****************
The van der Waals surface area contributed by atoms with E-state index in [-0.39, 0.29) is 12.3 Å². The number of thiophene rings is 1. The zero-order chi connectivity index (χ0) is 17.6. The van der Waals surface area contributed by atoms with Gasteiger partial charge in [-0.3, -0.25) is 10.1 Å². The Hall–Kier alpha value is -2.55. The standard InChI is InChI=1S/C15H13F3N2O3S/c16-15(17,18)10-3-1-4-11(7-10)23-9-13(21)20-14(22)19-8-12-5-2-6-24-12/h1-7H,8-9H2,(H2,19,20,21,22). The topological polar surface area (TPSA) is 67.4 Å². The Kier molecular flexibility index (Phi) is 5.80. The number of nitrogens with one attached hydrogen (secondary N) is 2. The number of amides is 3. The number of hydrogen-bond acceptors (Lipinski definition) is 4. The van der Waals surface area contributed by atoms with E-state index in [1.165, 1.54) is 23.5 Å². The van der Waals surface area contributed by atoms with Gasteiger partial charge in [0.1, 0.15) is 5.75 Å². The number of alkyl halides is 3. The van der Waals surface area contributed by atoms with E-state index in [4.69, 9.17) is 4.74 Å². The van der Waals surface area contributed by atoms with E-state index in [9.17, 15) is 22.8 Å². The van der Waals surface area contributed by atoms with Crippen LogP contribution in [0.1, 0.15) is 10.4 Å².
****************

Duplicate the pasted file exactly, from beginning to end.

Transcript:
The van der Waals surface area contributed by atoms with E-state index in [-0.39, 0.29) is 12.3 Å². The number of thiophene rings is 1. The zero-order chi connectivity index (χ0) is 17.6. The van der Waals surface area contributed by atoms with Gasteiger partial charge in [-0.3, -0.25) is 10.1 Å². The Hall–Kier alpha value is -2.55. The standard InChI is InChI=1S/C15H13F3N2O3S/c16-15(17,18)10-3-1-4-11(7-10)23-9-13(21)20-14(22)19-8-12-5-2-6-24-12/h1-7H,8-9H2,(H2,19,20,21,22). The topological polar surface area (TPSA) is 67.4 Å². The Kier molecular flexibility index (Phi) is 5.80. The number of nitrogens with one attached hydrogen (secondary N) is 2. The number of amides is 3. The number of hydrogen-bond acceptors (Lipinski definition) is 4. The van der Waals surface area contributed by atoms with E-state index in [1.165, 1.54) is 23.5 Å². The van der Waals surface area contributed by atoms with Gasteiger partial charge in [0.1, 0.15) is 5.75 Å². The number of alkyl halides is 3. The van der Waals surface area contributed by atoms with E-state index in [4.69, 9.17) is 4.74 Å². The van der Waals surface area contributed by atoms with E-state index in [9.17, 15) is 22.8 Å². The van der Waals surface area contributed by atoms with Crippen LogP contribution in [0.1, 0.15) is 10.4 Å².